It was strange to see her look this alive. Rebecca had never worn anything like this before. The little black dress hugged her curves as she strutted across the room. He had never seen her so confident, so self-assured. The clank of her little red heels fell like drumbeats across the floor. Her hips swayed in the distance. It was if he had been waiting there for hours, just sitting there in a small chair in the auditorium of Redwood Lake High.
It looked exactly like it had been a year ago, when it was set up for junior prom. Strangely, the dance floor was empty. He held a red cup of punch in his hands and blinked, trying to make out her outline in the darkness.
Where was everyone, anyway? Usually Rebecca sported her black hair in a bun and donned very little makeup. Now her lips were a bright shade of red, her wavy black hair sprawling beautifully past her shoulders and onto her waist.
Tonight, her head was held high. Her shoulders were no longer slumped as they usually were when she pored over a book. It was if she had undergone a personality transplant overnight. Her lips teasingly grazed the side of his neck and her hot breath left a chill down his spine.
He gulped as he suddenly realized why: For a passing moment, he wondered what it would be like to touch them, cup them in his hands. There was something different about them. He watched as she removed the straps of her dress and began to guide his hands over her neck. Looked like he was going to find out the answer to his question after all. Her short red hair bounced, shining in the sunlight as they stood around the parking lot.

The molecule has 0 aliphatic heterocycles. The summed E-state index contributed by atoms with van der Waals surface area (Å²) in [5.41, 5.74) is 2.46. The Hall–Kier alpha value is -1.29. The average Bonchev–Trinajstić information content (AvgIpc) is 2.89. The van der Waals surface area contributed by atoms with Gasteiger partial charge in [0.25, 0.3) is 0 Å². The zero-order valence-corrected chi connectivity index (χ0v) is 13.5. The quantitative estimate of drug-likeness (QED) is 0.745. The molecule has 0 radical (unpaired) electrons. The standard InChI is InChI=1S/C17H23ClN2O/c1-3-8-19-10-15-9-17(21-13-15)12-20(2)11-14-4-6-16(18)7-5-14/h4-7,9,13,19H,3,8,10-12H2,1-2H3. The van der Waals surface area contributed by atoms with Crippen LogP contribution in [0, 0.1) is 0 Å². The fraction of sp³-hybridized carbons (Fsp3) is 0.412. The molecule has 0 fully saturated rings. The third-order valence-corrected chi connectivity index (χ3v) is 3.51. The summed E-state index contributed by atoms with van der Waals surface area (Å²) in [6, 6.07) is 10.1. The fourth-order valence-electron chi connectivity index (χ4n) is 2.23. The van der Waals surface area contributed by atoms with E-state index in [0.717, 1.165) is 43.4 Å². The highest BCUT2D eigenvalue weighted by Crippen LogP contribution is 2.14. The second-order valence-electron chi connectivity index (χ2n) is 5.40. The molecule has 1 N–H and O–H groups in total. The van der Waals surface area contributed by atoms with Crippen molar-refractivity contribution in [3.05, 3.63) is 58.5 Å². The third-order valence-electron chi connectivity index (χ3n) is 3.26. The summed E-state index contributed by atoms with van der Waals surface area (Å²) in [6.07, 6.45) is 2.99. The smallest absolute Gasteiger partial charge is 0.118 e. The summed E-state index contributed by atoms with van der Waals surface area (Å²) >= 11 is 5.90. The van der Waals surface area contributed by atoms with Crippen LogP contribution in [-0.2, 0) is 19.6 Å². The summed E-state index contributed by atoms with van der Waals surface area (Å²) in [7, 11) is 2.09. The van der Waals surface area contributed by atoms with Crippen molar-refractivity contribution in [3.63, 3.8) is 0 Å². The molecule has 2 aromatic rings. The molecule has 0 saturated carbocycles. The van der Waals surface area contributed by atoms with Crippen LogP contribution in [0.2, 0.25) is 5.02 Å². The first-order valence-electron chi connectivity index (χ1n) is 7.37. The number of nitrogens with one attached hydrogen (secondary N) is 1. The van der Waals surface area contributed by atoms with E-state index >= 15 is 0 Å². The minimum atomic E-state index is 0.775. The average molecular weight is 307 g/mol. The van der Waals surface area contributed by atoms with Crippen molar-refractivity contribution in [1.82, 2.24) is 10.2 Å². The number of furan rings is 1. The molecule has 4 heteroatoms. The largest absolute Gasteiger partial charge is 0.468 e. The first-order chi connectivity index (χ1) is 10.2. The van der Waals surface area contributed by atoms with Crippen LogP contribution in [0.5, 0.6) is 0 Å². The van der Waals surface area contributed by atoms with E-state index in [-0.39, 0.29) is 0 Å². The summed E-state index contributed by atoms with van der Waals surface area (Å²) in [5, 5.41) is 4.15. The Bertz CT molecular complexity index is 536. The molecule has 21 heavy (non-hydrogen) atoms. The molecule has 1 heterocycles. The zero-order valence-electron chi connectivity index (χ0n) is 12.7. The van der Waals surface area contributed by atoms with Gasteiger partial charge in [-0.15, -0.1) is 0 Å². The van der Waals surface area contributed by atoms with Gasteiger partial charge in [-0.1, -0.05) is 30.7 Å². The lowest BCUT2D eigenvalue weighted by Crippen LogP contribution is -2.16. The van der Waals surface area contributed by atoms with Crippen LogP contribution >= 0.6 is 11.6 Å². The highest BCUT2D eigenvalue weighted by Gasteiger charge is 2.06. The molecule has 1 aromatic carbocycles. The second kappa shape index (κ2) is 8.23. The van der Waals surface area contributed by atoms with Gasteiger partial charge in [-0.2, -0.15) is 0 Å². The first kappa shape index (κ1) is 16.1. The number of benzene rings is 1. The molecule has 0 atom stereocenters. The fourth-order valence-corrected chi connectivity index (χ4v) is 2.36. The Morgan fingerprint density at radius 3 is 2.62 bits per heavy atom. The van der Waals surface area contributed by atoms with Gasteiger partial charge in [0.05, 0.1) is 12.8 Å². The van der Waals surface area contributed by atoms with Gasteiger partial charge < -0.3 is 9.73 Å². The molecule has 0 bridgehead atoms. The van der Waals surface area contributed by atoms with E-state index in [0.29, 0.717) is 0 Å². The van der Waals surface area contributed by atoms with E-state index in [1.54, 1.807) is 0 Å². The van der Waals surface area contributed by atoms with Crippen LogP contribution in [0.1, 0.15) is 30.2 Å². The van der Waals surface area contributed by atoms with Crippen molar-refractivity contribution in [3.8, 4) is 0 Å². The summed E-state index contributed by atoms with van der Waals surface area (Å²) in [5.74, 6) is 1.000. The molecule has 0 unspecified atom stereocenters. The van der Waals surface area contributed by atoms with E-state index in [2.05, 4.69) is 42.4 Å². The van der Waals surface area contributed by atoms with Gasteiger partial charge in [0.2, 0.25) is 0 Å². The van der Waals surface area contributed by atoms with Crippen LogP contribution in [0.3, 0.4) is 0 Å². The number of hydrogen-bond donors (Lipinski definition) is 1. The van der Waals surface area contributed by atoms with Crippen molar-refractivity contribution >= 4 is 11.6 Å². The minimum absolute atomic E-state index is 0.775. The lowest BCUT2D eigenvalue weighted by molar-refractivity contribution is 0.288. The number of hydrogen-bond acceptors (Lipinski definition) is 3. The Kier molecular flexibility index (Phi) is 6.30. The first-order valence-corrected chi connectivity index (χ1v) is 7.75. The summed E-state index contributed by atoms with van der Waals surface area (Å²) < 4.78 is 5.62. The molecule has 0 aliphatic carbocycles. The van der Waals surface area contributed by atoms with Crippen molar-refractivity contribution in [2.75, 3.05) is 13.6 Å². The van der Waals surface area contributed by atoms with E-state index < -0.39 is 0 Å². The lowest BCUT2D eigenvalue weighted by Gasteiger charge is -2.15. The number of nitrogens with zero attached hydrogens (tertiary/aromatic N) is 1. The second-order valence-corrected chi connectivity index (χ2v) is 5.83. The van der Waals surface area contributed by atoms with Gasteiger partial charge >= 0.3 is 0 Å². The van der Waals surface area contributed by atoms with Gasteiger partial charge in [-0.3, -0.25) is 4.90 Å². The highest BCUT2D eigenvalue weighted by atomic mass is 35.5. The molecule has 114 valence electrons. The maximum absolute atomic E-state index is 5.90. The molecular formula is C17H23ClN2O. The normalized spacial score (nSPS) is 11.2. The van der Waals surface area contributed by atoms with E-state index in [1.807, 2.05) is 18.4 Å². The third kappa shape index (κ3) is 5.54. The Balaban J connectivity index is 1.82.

Matthew was sitting on top of the hood of his car as she leaned over at him, grinning. She cupped his chin, planted a wet kiss on his cheek and pretended examine him with the gaze of an observant surgeon. Dark circles under the eyes…refusing to make eye contact with girlfriend.
Oh ho, maybe a wet dream or two? Matthew pretended to wipe the slobber off his cheek, swatting at her playfully. Behind her were some of her usual posse: Dogs wearing heels and dancing. Everyone in the crowd seemed to freeze a little and stared at each other awkwardly. Nobody met his gaze head-on. She laughed with a glimmer of contempt in her eyes. Her bottom lip quivered a bit. Then again, no girl probably enjoyed hearing her boyfriend having dreams about another woman — let alone a dead girl.
The rest of the crowd laughed along. Do we really need to relive the horror of that? But why was he so intent on defending a dead girl? She had nothing to do with him. Nothing, he reassured himself.
As if she was literally dying to tell him something. He had never looked at them before that closely when she was alive. Not straight into them, anyhow. They held deep pools of knowing — as if she had a feeling all along about what was about to happen. The parts where he would see her in that black lace dress — or the time where she wore that red nightie. The few dreams where she wore nothing at all. The weird, unsettling dreams where the blood ran down her wrists but he was too busy moaning while inside of her.
She had always been an irritating, all-too-happy morning person. What was it about Rebecca anyway? Was it seeing her pictures in the school halls? The quiet way Rebecca grimaced whenever she saw him in the halls before she scurried off, afraid he would know how much she liked him? The sorrow in the eyes of her parents as they spoke to the principal about the upcoming ceremony? The sound of his alarm clock disrupted his train of thought. But after bombing that test, he knew he could use a pick-me-up.